A Beginner’s Guide to creating a succession plan
Every successful business owner will know that forward-thinking is essential to achieving positive outcomes, both personally and professionally.
Regardless of how happy you are in your role, the reality is you have to retire at some point. When you do, what will happen to your business? Who will take over the reins? Are your kids even interested in stepping into your shoes?…
These are important questions to consider before hanging up your boots – which is why having a solid succession plan in place is so critical.
Whether you have significant assets or simply savings and a super balance to consider, it is a good idea to consult your accountant for expert advice so that you don’t miss any important steps when forming your succession plan.
Do you have children who are interested in taking over the business when you retire or would a suitable employee be a better fit?
Before it is too late, it is time to evaluate your workforce and identify the employees who have the necessary skills to step into higher roles and thrive.
- Identify your best succession candidates internally.
- Determine whether you need to look outside of the business for a suitable candidate.
- Determine if there is any training that candidates may need to prepare them for a new role.
Once you have taken the above steps, you then need to communicate with your staff to ensure they are on the same page. Perhaps your best suited candidate is not interested in a promotion due to other commitments – so it is better to know this before putting firm succession plans in place.
If you are considering choosing a family successor, you may want to first evaluate whether your child has the necessary skills and is ready to take on such a commitment.
A transition or trial period where you and your successor work side by side across different departments is a great option, rather than handing over power in a single moment.
Your business value
The valuation of your business may change considerably over the years, however your accountant should be able to give you an accurate idea of how much your business is worth. This is important as the transfer of assets can often attract unwanted attention from the ATO.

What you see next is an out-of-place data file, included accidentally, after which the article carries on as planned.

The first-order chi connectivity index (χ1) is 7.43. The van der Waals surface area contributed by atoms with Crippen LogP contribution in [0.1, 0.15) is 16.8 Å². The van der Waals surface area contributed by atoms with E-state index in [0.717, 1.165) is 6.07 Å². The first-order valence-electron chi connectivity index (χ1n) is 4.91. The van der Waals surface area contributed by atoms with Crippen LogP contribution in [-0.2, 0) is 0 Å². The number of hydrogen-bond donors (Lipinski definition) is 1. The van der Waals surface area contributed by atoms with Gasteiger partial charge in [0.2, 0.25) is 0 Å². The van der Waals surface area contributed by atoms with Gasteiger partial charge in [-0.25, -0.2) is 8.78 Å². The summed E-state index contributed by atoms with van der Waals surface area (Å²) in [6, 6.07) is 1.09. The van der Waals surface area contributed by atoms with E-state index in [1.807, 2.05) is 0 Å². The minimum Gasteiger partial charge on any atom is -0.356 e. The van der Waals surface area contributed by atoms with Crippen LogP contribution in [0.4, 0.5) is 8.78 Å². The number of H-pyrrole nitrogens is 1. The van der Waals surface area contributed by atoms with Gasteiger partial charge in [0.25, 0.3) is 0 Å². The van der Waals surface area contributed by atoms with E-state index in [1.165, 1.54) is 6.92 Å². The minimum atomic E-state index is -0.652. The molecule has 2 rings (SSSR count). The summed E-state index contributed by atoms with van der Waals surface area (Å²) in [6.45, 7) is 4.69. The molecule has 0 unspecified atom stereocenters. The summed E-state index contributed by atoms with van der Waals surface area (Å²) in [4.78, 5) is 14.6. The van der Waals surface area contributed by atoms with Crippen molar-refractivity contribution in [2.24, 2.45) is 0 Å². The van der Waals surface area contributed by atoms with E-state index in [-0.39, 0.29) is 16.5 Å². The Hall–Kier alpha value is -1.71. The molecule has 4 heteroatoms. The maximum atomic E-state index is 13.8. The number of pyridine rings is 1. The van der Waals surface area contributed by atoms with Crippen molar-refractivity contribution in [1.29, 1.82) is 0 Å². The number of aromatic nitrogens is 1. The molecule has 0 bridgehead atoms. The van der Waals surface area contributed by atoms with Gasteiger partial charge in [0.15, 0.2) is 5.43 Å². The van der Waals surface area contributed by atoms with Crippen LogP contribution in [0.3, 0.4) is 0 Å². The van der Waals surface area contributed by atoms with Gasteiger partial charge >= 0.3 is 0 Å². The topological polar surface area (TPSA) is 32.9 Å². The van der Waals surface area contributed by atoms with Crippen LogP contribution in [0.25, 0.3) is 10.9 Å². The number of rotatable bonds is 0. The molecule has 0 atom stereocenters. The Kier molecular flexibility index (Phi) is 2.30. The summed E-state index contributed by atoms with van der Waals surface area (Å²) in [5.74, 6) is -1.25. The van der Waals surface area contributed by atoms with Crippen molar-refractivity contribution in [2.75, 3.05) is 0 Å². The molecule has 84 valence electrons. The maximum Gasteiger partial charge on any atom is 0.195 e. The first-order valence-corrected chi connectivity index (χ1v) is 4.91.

Raise the following topics with your accountant:
Does your business have an existing debt? You may need to determine how to clear this debt before the sale versus during the negotiable sale process.
Does your business make enough profit to support a number of owners? You may need to consider your cash flow and determine how many business owners the company can afford.
- Transfer Costs
You may come across things like stamp duty and capital gains tax when transferring assets. Your accountant should be able to help structure transfers to minimise these costs.
If you have chosen a family successor, it is important to consider all your children when handing down estates or other assets, especially if you are not selling the business at market value. This can be a delicate situation as fair outcomes should be obtained within the family to avoid disputes.
Integrating your plan
Don’t wait until you are ready to retire before trialling your succession plan. Think about what you can do, starting now, to prepare your workforce and your successor for the transition.
You may want to integrate your succession plan into your hiring strategy to fill any skill-gaps that may be left if critical employees leave the organisation. Stepping up your professional development efforts would also be a worthwhile investment to ensure your succession candidates have leadership abilities and a strong knowledge of the business.
Now is also a good time to look over your business strategy and policies and identify any areas that could be improved. If you have made the proper preparations, when the time comes to leave there should be a smooth transition to the new owners with minimal disruption to business operations.
Final matters to consider
- Will you transfer both ownership and management to your successor?
- Are the long-term objectives of your business in line with your succession plan?
- Do you want to act as an advisor once you have transferred ownership?
- Will your management team be made up of family members and non-family members?
- Will any family members have non-active ownership?
- Have you thought about a communication plan to ensure family or key staff understand your goals for the business?
- Have you considered both financial and legal advice in case of family disputes?
- How much income do you require to retire from the business?
While implementing your succession plan may seem overwhelming, with the help from a qualified accounting team such as Whitson Dawson, you can overcome any hurdles that may arise.
Setting out a realistic timeline is the first step, followed by the assessment of financial and legal requirements before the staged transfer of responsibilities.
With the right plan in place and support from your accountant, the final handover should be a seamless and relatively stress-free process.
For more information about succession planning or to book a consultation, give the Whitson Dawson accounting team
a call on (07) 4957 2985
or email email@example.com
Remember, managing your finances doesn’t have to be stressful!
Until next time,
Whitson Dawson – your local accounting experts